The group rejects bicycle infrastructure - it's not for them. Unfortunately, they often stand in the way of getting regular citizens onto bicycles. They come up with all manner of excuses when someone mentions Denmark or the Netherlands and the fact that infrastructure actually gets large numbers of people onto bicycles. "Won't work here", they say. They manipulate studies about the safety of infrastructure and actually spin it to the extreme, calling bicycle lanes 'dangerous'. They have a selective memory and never seem to mention all the bicycle infrastructure in the the early part of last century.

    They are unable to see that when you have a large percentage of the population riding bicycles, the benefits to society are overwhelmingly positive. They are also blind to the developments in Emerging Bicycle Cultures like French cities, Spanish cities and even cities like Dublin, Portland, New York, Philadelphia, etc etc. People are returning to the bicycle thanks to infrastructure and taming of the bull. All over the world.

    Their guru, John Forester, on a forum earlier this year, went so far as to cave in. Effectively giving up.

    It has been remarked on some of these lists that I, Forester, have given up with respect to governmental negotiation in bicycling affairs. That is not so. but I need to make my position clear. I have concluded that the political power of the bicycle advocates is so strong that we bicycle drivers are unable to prevent most of what these bicycle advocates advocate. Where they propose items that have many traffic-operational defects we may be able to prevent such items being approved and installed. Bike boxes seem to be the current candidates for this position. However, I am not optimistic about our ability to prevent even such monstrosities as bike boxes, given the political power pushing them.

    I have concluded that we bicycle drivers should concentrate our energy on revitalizing and preserving our right to operate as drivers of vehicles. I know that it sounds social to argue that those who desire incompetent and therefore dangerous bicycle transportation, on the basis that anti-motoring trumps cyclist safety and efficiency, ought to be allowed to have their way, since there is no practical way of stopping them. But that's the world as it is. We have tried for thirty five years now to change society to a bicycle driving policy, and society not only has defeated us at every turn but has developed more ways of preventing or discouraging bicycle driving. We must devote our efforts to both preserving what we still have, and reversing the legal (I don't bother about the social aspects) discriminations that work to prevent bicycle driving.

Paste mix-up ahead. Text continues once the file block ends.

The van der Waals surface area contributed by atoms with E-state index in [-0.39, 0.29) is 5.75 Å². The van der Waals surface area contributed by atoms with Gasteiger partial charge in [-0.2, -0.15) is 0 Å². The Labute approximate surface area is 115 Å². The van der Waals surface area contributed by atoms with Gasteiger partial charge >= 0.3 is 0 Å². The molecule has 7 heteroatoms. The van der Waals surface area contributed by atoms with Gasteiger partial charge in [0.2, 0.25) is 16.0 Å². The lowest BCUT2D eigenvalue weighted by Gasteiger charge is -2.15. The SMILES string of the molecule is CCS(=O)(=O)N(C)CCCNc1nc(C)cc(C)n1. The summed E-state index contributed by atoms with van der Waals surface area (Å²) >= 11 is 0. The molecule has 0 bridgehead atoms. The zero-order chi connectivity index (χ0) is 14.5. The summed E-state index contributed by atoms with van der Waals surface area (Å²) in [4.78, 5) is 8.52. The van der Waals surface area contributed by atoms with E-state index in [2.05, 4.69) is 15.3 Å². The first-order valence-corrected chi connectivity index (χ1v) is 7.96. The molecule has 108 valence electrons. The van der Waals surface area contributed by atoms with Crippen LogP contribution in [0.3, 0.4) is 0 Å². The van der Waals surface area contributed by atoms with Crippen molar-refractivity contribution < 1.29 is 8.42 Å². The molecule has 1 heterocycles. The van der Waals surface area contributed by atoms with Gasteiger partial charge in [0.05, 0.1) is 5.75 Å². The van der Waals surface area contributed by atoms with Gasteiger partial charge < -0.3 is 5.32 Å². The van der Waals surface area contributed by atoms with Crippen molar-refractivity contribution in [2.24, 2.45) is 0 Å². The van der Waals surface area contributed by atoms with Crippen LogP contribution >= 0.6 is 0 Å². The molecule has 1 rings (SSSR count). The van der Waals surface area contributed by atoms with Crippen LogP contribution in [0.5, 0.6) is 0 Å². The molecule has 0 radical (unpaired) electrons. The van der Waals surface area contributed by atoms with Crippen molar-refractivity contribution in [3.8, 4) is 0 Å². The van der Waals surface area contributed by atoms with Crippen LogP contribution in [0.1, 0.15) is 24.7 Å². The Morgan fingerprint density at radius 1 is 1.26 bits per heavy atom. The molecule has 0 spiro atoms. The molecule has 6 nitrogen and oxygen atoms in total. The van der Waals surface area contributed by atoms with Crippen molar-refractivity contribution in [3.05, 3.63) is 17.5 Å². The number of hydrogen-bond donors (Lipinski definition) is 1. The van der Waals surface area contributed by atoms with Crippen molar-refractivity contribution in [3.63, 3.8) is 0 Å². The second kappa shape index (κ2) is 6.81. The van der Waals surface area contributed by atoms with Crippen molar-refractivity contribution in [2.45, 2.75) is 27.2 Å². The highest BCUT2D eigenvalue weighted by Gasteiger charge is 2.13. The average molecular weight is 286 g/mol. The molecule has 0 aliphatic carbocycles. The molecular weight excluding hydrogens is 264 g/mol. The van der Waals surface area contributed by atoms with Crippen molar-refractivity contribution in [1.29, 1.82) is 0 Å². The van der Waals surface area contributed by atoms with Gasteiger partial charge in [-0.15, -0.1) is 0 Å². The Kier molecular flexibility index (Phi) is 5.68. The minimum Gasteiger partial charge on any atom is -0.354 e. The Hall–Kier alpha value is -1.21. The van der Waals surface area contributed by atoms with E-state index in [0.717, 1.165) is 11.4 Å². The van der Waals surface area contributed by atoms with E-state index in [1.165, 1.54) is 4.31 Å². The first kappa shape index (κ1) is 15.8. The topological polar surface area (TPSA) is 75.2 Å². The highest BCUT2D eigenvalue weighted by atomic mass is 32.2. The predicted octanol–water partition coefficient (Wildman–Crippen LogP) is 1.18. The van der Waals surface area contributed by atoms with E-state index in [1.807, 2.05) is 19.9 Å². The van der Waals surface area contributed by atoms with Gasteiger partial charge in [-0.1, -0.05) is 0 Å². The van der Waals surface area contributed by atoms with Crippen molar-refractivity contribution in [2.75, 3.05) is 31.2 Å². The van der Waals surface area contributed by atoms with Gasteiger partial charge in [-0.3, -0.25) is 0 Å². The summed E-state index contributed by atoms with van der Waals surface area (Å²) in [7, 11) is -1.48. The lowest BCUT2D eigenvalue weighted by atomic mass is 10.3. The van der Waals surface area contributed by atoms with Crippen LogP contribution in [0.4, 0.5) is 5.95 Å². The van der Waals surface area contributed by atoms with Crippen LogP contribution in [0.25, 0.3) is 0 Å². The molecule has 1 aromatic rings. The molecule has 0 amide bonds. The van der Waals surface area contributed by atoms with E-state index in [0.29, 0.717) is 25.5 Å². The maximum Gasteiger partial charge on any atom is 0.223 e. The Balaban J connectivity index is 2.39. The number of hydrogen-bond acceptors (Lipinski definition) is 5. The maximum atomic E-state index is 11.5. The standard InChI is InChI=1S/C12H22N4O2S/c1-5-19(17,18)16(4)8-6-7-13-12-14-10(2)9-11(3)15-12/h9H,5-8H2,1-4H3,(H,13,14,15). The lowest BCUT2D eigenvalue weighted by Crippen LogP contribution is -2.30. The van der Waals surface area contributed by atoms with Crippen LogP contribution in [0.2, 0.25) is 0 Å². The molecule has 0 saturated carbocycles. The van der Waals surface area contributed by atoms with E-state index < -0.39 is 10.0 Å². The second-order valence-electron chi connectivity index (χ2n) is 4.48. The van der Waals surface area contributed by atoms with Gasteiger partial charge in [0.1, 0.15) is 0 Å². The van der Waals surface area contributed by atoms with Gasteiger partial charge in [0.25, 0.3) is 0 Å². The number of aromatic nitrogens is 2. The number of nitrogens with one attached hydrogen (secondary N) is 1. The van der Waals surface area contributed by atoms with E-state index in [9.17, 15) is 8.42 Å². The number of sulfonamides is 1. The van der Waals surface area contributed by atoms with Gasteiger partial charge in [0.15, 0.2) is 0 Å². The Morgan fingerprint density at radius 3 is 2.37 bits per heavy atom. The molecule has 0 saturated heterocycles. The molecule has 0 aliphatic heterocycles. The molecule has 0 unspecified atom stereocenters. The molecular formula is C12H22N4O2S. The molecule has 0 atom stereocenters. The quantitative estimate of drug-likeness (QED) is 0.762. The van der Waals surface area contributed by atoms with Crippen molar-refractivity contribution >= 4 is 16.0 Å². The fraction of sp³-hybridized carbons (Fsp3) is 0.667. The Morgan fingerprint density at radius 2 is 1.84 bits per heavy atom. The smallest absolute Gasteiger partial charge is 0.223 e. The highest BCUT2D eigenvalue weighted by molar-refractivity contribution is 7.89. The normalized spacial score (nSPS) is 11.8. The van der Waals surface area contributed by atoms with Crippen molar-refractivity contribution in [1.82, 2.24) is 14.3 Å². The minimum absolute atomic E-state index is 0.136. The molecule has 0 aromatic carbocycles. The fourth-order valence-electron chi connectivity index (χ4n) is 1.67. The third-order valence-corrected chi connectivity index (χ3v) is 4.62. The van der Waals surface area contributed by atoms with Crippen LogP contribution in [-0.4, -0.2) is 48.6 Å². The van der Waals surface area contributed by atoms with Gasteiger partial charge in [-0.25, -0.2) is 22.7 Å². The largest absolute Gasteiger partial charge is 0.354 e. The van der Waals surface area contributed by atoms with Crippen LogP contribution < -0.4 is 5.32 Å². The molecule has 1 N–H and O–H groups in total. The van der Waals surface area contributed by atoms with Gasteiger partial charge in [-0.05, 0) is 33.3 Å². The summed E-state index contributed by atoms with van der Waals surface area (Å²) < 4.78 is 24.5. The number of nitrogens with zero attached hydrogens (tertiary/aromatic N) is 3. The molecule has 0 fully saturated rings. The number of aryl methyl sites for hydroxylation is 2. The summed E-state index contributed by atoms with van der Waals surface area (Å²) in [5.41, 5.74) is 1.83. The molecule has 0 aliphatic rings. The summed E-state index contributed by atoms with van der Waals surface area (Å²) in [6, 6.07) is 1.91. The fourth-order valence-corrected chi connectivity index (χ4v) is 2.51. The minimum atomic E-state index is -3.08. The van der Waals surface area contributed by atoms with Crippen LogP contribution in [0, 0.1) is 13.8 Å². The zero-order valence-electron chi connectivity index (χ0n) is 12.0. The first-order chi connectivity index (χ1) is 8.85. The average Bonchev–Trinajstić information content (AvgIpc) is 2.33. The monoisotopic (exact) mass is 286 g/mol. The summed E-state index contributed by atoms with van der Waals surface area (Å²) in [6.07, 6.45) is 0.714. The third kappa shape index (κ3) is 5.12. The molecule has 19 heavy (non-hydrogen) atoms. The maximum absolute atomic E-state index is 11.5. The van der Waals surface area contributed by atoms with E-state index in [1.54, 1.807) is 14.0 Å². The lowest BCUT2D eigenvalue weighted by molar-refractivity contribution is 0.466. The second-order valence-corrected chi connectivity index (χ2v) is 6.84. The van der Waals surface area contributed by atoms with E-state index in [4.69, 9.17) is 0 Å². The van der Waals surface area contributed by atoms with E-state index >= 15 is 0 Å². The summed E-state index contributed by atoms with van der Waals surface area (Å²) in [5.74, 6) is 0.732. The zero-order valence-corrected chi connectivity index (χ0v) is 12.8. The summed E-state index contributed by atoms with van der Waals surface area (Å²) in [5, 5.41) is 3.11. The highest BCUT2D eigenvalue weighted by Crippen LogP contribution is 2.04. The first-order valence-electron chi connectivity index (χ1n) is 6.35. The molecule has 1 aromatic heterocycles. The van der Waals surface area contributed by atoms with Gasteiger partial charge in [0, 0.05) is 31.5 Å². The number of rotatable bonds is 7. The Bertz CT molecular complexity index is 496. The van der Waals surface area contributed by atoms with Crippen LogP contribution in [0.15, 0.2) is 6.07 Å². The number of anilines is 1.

Why don't I bother about the social aspects? First, hoping to change American social opinion against bicycle driving is hopeless. Second, we can live with the occasional nastiness from motorists; after all, that has been present since, probably, the 1930s. Yes, some of us think that American social opinion opposing bicycle driving is a deterrent to cycling in general, and should be opposed because it makes cycling unpopular. However, nothing that we do in that respect will make bicycle driving popular; it will only assist in making cyclist-inferiority cycling more popular, because that's what the public wants. And this consideration has the same reservation that all our political efforts have, that we haven't a hope in Hell of changing American public opinion away from opposing bicycle driving. Don't waste effort on what has to be futile; concentrate the effort where it is most necessary, preserving our right to operate as drivers of vehicles.

    Infrastructure. That's what the public wants. Reading his text one is struck by the tone. Another example of the sect-like approach of the group. 'We' are right and yet 'we' are misunderstood. 'They' oppose us. Etcetera.

    On the Wikipedia page about Sects, the English sociologist Roy Wallis argues that a sect is characterized by “epistemological authoritarianism”. According to Wallis, “sects lay a claim to possess unique and privileged access to the truth or salvation and “their committed adherents typically regard all those outside the confines of the collectivity as 'in error'”.

    The American sociologists Rodney Stark and William Sims Bainbridge assert that "sects claim to be an authentic, purged, refurbished version of the faith from which they split". They further assert that sects have, in contrast to churches, a high degree of tension with the surrounding society.

    Here's an interesting blogpost from a Citizen Cyclist in the UK battling with the Pretend you're a car theory.


    Can we call these people bicycle advocates? I'm not sure. They're advocating a certain kind of cycling. Stamp collectors are 'communication advocates' but they don't rant against emails and text messages and other forms of mainstream communication that benefit the Common Good and human interaction.

    It's as though a group of race walkers are advocating pedestrianism. Telling everyone that it's all about Effective Walking and that it's Safer, Faster and More Fun! Insisting that the general population walks just like them.

    35 years is a long time. Especially without any results to back up this sub-cultural theory. How many Citizen Cyclists could have had their lives extended by being provided with safe infrastructure, or lived a life with fewer illnesses? How many overweight people could have had the chance to cycle happily to work on bike lanes and keep fit? The number of potential daily cyclists who have been restricted access to the bicycle must number in the tens of millions. All because of the ideology of a self-serving group.